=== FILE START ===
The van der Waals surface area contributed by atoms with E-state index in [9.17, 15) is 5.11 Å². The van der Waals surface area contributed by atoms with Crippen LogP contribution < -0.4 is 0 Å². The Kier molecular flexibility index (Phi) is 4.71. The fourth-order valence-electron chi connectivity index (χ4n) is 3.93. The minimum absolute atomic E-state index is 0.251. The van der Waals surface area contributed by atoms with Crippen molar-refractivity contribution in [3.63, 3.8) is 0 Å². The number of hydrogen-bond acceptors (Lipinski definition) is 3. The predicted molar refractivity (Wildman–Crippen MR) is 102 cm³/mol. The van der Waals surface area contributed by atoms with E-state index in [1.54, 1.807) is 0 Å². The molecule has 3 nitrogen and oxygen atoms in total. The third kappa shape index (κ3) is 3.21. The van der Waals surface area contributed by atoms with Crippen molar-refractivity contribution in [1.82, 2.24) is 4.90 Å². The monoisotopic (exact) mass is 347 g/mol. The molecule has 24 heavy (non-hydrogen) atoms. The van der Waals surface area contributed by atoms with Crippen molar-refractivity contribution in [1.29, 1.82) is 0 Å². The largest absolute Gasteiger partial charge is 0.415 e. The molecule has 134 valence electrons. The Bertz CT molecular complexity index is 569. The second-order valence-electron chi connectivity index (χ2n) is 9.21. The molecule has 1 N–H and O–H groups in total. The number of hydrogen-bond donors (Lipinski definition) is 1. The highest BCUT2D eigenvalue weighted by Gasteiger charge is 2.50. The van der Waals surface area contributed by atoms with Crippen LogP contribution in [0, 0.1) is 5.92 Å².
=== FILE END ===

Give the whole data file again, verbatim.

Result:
The van der Waals surface area contributed by atoms with E-state index in [9.17, 15) is 5.11 Å². The van der Waals surface area contributed by atoms with Crippen LogP contribution < -0.4 is 0 Å². The Kier molecular flexibility index (Phi) is 4.71. The fourth-order valence-electron chi connectivity index (χ4n) is 3.93. The minimum absolute atomic E-state index is 0.251. The van der Waals surface area contributed by atoms with Crippen molar-refractivity contribution in [3.63, 3.8) is 0 Å². The number of hydrogen-bond acceptors (Lipinski definition) is 3. The predicted molar refractivity (Wildman–Crippen MR) is 102 cm³/mol. The van der Waals surface area contributed by atoms with E-state index in [1.54, 1.807) is 0 Å². The molecule has 3 nitrogen and oxygen atoms in total. The third kappa shape index (κ3) is 3.21. The van der Waals surface area contributed by atoms with Crippen molar-refractivity contribution in [1.82, 2.24) is 4.90 Å². The monoisotopic (exact) mass is 347 g/mol. The molecule has 24 heavy (non-hydrogen) atoms. The van der Waals surface area contributed by atoms with Crippen molar-refractivity contribution in [1.29, 1.82) is 0 Å². The largest absolute Gasteiger partial charge is 0.415 e. The molecule has 134 valence electrons. The Bertz CT molecular complexity index is 569. The second-order valence-electron chi connectivity index (χ2n) is 9.21. The molecule has 1 N–H and O–H groups in total. The number of hydrogen-bond donors (Lipinski definition) is 1. The highest BCUT2D eigenvalue weighted by Gasteiger charge is 2.50. The van der Waals surface area contributed by atoms with Crippen LogP contribution in [0, 0.1) is 5.92 Å².